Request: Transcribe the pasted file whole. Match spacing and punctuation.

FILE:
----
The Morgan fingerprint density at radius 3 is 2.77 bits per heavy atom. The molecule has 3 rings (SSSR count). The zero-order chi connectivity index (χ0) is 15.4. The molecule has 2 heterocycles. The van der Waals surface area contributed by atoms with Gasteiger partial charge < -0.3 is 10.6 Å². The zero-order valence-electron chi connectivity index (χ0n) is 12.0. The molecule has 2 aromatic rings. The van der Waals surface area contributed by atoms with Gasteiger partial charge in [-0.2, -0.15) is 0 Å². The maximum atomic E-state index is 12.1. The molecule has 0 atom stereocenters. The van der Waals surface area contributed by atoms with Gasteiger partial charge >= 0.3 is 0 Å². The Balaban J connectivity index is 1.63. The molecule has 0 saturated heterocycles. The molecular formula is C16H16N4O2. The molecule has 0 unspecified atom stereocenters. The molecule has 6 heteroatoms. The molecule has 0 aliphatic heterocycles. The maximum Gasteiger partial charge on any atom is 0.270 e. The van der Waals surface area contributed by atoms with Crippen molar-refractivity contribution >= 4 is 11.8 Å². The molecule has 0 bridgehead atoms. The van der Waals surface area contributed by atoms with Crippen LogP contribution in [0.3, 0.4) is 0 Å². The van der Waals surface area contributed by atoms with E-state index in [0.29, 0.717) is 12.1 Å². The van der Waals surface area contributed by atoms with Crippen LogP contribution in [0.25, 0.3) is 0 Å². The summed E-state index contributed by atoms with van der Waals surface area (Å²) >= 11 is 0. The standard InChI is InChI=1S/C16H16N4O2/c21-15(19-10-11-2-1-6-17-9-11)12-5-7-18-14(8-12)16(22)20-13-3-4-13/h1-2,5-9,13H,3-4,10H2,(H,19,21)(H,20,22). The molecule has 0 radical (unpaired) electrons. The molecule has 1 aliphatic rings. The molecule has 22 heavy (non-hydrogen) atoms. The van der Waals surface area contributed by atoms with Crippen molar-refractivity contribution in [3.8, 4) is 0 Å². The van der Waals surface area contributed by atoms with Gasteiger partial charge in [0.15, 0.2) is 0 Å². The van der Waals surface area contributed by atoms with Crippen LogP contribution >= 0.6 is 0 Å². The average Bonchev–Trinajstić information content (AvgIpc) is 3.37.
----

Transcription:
The Morgan fingerprint density at radius 3 is 2.77 bits per heavy atom. The molecule has 3 rings (SSSR count). The zero-order chi connectivity index (χ0) is 15.4. The molecule has 2 heterocycles. The van der Waals surface area contributed by atoms with Gasteiger partial charge < -0.3 is 10.6 Å². The zero-order valence-electron chi connectivity index (χ0n) is 12.0. The molecule has 2 aromatic rings. The van der Waals surface area contributed by atoms with Gasteiger partial charge in [-0.2, -0.15) is 0 Å². The maximum atomic E-state index is 12.1. The molecule has 0 atom stereocenters. The van der Waals surface area contributed by atoms with Gasteiger partial charge >= 0.3 is 0 Å². The Balaban J connectivity index is 1.63. The molecule has 0 saturated heterocycles. The molecular formula is C16H16N4O2. The molecule has 0 unspecified atom stereocenters. The molecule has 6 heteroatoms. The molecule has 0 aliphatic heterocycles. The maximum Gasteiger partial charge on any atom is 0.270 e. The van der Waals surface area contributed by atoms with Crippen molar-refractivity contribution >= 4 is 11.8 Å². The molecule has 0 bridgehead atoms. The van der Waals surface area contributed by atoms with Crippen LogP contribution in [0.3, 0.4) is 0 Å². The van der Waals surface area contributed by atoms with E-state index in [0.29, 0.717) is 12.1 Å². The van der Waals surface area contributed by atoms with Crippen LogP contribution in [0.25, 0.3) is 0 Å². The summed E-state index contributed by atoms with van der Waals surface area (Å²) >= 11 is 0. The standard InChI is InChI=1S/C16H16N4O2/c21-15(19-10-11-2-1-6-17-9-11)12-5-7-18-14(8-12)16(22)20-13-3-4-13/h1-2,5-9,13H,3-4,10H2,(H,19,21)(H,20,22). The molecule has 0 radical (unpaired) electrons. The molecule has 1 aliphatic rings. The molecule has 22 heavy (non-hydrogen) atoms. The van der Waals surface area contributed by atoms with Crippen molar-refractivity contribution in [3.8, 4) is 0 Å². The van der Waals surface area contributed by atoms with Gasteiger partial charge in [0.15, 0.2) is 0 Å². The van der Waals surface area contributed by atoms with Crippen LogP contribution >= 0.6 is 0 Å². The average Bonchev–Trinajstić information content (AvgIpc) is 3.37.